A People’s History of Telegraph Avenue, or the People’s Park mural, and the Marvelous Miss Mars mural face potential obstruction by a 24/7 public restroom in the coming year, as first reported by Berkeleyside.
Staff at Berkeley’s Public Works Department are reviewing all input regarding the two potential locations for the 24-hour public toilet.
In 2016, Berkeley residents voted and passed Measure T1, according to the city of Berkeley website. Measure T1 allowed Berkeley to sell $100 million in bonds purposed with contracting infrastructure and facilities projects.
In 2017, with the first phase of Measure T1, Berkeley decided to pursue a Citywide Restroom Study. Then, in 2018, Berkeley spent $120,000 from Measure T1 to contract Hyphae Design Laboratory for the study.
“The Citywide Restroom Study identified neighborhoods where public locations should be located,” said public works director Liam Garland in an email.
According to the Citywide Restroom Study’s executive summary, Hyphae Design Laboratory included “stakeholder and community engagement” in its analysis, wherein it coordinated with homeless support organizations, focus groups with unhoused people, business stakeholders and other institutions including UC Berkeley.
A follow-up study set for completion in one to two years was intended to finalize the restroom location, Garland stated. The bathroom project on Telegraph Avenue was expedited, due to the eventual removal of the People’s Park 24-hour bathroom.
Berkeley’s Public Works Department is considering two locations along Telegraph Avenue for a 24-hour public bathroom, said City Councilmember Rigel Robinson in an email.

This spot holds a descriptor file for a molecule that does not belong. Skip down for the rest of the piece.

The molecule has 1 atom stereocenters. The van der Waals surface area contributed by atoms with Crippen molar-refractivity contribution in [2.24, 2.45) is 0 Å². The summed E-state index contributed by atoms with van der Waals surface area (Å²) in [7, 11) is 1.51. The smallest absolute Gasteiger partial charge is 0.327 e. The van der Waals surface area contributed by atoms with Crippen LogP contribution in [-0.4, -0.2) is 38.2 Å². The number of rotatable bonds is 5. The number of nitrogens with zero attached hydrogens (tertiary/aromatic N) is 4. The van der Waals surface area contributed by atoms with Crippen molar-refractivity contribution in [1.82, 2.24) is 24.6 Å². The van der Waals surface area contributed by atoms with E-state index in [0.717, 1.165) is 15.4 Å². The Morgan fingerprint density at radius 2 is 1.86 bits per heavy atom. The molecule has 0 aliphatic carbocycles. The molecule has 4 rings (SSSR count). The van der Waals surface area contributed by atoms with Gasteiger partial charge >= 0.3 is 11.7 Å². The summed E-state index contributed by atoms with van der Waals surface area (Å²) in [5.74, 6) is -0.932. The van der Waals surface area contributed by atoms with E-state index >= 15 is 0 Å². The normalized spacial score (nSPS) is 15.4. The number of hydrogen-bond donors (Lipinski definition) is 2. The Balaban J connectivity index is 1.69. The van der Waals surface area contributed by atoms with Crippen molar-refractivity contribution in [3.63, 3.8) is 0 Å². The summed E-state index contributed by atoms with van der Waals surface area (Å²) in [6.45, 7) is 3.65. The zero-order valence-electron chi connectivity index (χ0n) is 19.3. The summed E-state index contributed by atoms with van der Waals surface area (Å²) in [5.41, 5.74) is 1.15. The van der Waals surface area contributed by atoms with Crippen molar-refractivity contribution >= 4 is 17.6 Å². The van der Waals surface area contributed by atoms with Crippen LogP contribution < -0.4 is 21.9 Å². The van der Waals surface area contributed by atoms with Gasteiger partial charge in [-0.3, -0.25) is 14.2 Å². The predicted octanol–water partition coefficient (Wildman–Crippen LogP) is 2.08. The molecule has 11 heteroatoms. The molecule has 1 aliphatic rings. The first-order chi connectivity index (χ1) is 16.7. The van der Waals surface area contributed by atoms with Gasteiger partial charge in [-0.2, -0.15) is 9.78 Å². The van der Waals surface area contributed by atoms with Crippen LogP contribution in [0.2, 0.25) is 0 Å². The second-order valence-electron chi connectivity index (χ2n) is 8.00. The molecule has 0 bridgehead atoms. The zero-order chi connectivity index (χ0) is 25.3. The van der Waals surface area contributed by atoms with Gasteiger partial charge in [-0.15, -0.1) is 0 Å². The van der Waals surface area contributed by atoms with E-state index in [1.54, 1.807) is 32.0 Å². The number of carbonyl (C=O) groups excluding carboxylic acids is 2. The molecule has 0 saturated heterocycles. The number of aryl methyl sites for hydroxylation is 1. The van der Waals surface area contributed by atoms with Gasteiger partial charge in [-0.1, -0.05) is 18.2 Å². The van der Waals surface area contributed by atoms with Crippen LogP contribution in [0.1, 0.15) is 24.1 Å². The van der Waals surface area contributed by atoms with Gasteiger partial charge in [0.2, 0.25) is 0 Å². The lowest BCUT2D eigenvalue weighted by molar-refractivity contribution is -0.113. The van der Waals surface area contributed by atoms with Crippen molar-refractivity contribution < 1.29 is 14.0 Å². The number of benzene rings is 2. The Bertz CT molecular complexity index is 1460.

Both potential bathroom locations would “obstruct” existing murals, according to a presentation made Oct. 4 at a Berkeley Public Works Department community meeting.
If located on Channing Way, Marvelous Miss Mars created by Forest Wolf Kell in 2019 would be “partially obstructed,” according to the presentation.
If located on Haste Street, the People’s Park mural, created by Osha Neumann, O’Brien Thiele, Daniel Galvez, Hannah Kransberg and others in 1976, would be “obstructed,” according to the presentation.
Neumann, the supervising attorney at East Bay Community Law Center, emphasized the historical importance of the People’s Park Mural.
Neumann said he was inspired to create the mural to monument the revolutionary events of the 1960s and the creation of People’s Park in 1969.
“You can look at the mural and you can follow the events,” Neumann said. “You would never be able to step back across the street and get a picture of that mural as it’s meant to be seen because right smack in front of it would be this toilet. It is profoundly disrespectful both to the art and history, and to the values that are embodied in the historical events that are depicted.”
Community feedback regarding the project was accepted through Oct. 12, Garland noted.
Robinson added that the feedback is important to the success of the public restroom.
“I would never make a distinction between which mural should be obstructed as opposed to the other,” Forest said. “I would think it would be unnecessary to obstruct any artwork and I think putting something like a Portland Loo there diminishes that significantly.”
By Nov. 1, Berkeley’s Public Works Department plans to publish its location proposal, according to Garland.
Following this, in January 2022, the Public Works Department will submit a report to Berkeley City Council, requesting approval on the restroom’s construction contract. If approved by council members, the restroom will be operational before the end of 2022.
“It should not have been set up as a conflict between the need to pee and poop and public art. That’s not a conflict that has to exist,” Neumann said. “We’re all in favor of public toilets, but we don’t have to have one or the other.”